Trending Now: Aquafaba (Liquid From Cooked Chickpeas)

My first attempt at making a chickpea curry was a disaster. At the end of the evening, my aunt gently reminded me to pre-soak the beans before cooking them. Ever since that rock-hard-chickpea incident, I’ve resorted to using canned cooked chickpeas, and generating a lot of discarded liquid in the process. Until now. Aquafaba, the residual liquor from cooking chickpeas, works perfectly as an egg substitute – a boon to those with an egg allergy or a vegan with a sweet tooth.

Aquafaba, from the Latin aqua (water) and faba (bean), is a more attractive name to give the liquid from a legume. This viscous amber-colored liquid is rich in starch and protein plant material that is drawn out from the legume during cooking. Aquafaba whisks into a binding agent for use in cakes or froths up as foam in drinks. Its neutral flavor doesn’t compete with other ingredients when substituted for eggs in mayonnaise or meringue. Goose Wohlt, an American software engineer, is widely recognized as the person responsible for both the name and making the first stable vegan meringue in 2015.

Aquafaba can be made from canned chickpeas. However, using dried chickpeas eliminates the added salt and preservatives found in the canned version.


Dried chickpeas – 2 cups

Salt – 1 tsp

  • Wash the dried chickpeas with several changes of fresh water.
  • Drain in a colander.
  • In a fresh bowl, add the chickpeas, 6 cups of water, and salt. Leave it to soak overnight or for about 13-15 hours.
  • Pour the contents of the bowl into a cooking pan.
  • Boil the chickpeas for 1¼ – 1½ hours. Check the chickpeas halfway into cooking time for the frothy scum that rises to the top. Using a spoon and in one continuous motion, scoop out as much of the froth as possible.
  • Chickpeas are ready when they have no crunch but are firm to the touch.
  • Strain the chickpeas, reserving both the chickpeas and golden-colored liquid or aquafaba.


One of my new favorite drinks is the Peruvian Pisco Sour – but the cocktail was hard to make for a large holiday party. It would have been a challenge to separate so many eggs and keep the egg whites at an optimal temperature. Substituting aquafaba for egg whites addresses these concerns, and is suitable to serve both vegans and worriers (regarding raw eggs) alike. Cheers!

Pisco Sour

Pisco – 3 oz

Aquafaba – 2 tbsp

Simple syrup – 2 ½ -3 tbsp (depending on taste)

Lime juice – 4 tbsp

Crushed ice – ¾ – 1 tbsp

Angostura Bitters – 2-3 drops (optional)

  • Pour all the ingredients into a cocktail shaker.
  • Add the crushed ice. Shake vigorously.
  • Pour in thirds (to create as much foam as possible) into a short glass. Serve immediately.


Note: Use the cooked chickpeas to make a simple Italian appetizer with garlic and chili powder, chickpea curry, or process into a smooth hummus.


Paleo Diet: From Stone Age to Modern Age

I have never followed a diet successfully, mainly because I enjoy food too much to give it up. I’ve noticed that every diet has the naysayers who point out the flaws of what they see as a passing fad. Yet when a friend explained about Paleo diet, I was intrigued by the notion of going back in time to find healthy options.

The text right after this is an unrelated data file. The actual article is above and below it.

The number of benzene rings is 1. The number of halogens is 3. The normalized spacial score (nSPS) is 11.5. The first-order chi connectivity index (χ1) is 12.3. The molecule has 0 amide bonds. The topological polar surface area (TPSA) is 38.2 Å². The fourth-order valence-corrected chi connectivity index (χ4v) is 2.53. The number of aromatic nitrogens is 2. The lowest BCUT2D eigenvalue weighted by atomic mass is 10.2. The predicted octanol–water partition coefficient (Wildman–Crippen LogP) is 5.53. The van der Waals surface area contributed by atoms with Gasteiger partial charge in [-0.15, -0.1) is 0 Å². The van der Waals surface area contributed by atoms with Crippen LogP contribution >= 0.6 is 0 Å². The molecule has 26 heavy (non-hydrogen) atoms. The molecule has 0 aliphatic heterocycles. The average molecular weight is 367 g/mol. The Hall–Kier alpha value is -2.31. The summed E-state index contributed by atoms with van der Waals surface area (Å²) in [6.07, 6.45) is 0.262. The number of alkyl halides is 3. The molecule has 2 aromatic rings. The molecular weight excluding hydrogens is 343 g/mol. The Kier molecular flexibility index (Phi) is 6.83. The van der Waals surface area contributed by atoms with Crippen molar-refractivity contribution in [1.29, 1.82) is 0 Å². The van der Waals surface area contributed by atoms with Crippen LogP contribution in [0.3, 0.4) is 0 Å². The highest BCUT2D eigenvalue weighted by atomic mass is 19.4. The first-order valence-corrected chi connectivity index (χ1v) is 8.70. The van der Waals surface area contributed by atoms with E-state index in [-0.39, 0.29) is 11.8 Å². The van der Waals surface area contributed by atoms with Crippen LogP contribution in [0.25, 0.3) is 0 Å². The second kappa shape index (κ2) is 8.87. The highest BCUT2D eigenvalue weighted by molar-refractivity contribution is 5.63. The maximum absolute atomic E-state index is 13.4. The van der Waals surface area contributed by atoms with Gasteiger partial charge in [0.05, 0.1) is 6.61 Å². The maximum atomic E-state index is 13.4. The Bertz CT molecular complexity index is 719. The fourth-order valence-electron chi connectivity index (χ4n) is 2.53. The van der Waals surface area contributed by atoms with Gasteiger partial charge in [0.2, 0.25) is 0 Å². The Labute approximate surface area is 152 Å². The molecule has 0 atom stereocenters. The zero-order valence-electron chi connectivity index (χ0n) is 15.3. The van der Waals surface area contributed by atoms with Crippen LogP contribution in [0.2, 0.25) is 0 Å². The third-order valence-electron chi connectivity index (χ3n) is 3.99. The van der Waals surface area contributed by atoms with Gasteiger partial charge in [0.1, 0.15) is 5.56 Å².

A Paleo diet, an abbreviation for Paleolithic diet, is one that closely follows what our Paleolithic/Stone Age/caveman ancestors ate. The present day version of hunting or foraging translates to eating free-range animals and sustainable seafood, and enjoying a rotation of seasonal vegetables, fruits, nuts, and seeds.

When A. said that she was substituting rice with cauliflower in a recipe for fried rice, I realized that this represented a perfect Paleo concept. I recognized that it would be my biggest challenge since I love rice. A Paleo diet is similar to the low-carbohydrate/high protein diet, but the types of carbohydrates allowed in each are different; In a Paleo diet, carbohydrates from grains, cereals, and legumes are excluded and come primarily from vegetables and fruits. The hunter-gatherer lifestyle that predates our agricultural past also means that dairy is excluded from the diet. While the Paleo diet is good for those with wheat and dairy allergies, the diet is tough for vegetarians to follow. Legumes, a major source of proteins in a vegetarian diet, are not allowed. However, no one can complain about the health benefits of excluding refined sugars and oils, processed foods, and salts.

I can do without refined and processed products, but I wondered how the bland cauliflower taste would stand in for both texture and crunch as a replacement for rice. I substituted cauliflower in an abridged version of my mother’s recipe for aromatic rice pilaf.

Cauliflower Pilaf

Cauliflower – 1 medium, separated into florets (use about 10)

Mixed vegetables (peas, beans, cabbage, carrots) – 1½ cup

Coconut oil – 3 tbsp

Shallot – 1, minced

Garlic – 3 cloves, minced

Ginger – 1-inch, minced

Serrano pepper – 1, minced

Green Cardamom – 3

Whole Cloves – 5

  • Put the cauliflower florets in a food processor. Pulse three times, or until the florets are the size of rice grains.
  • Heat the oil in a wok or sauté pan.
  • Add the minced shallots. Stir until they turn translucent, about 5 minutes.
  • Add the garlic, ginger, Serrano and stir for about a minute.
  • Add the cloves and cardamom.
  • Add the cauliflower, mixed vegetables, and 3 tbsp water (or stock).
  • Lower the heat, cover and cook for about five to eight minutes.
  • Remove the whole spices before serving.



I didn’t expect the substitution (cauliflower instead of rice) to work, but its crunch and appearance in the dish was deceptively close. I won’t be giving up rice anytime soon, but every time you encounter the familiar in unexpected new ways, you might just surprise yourself!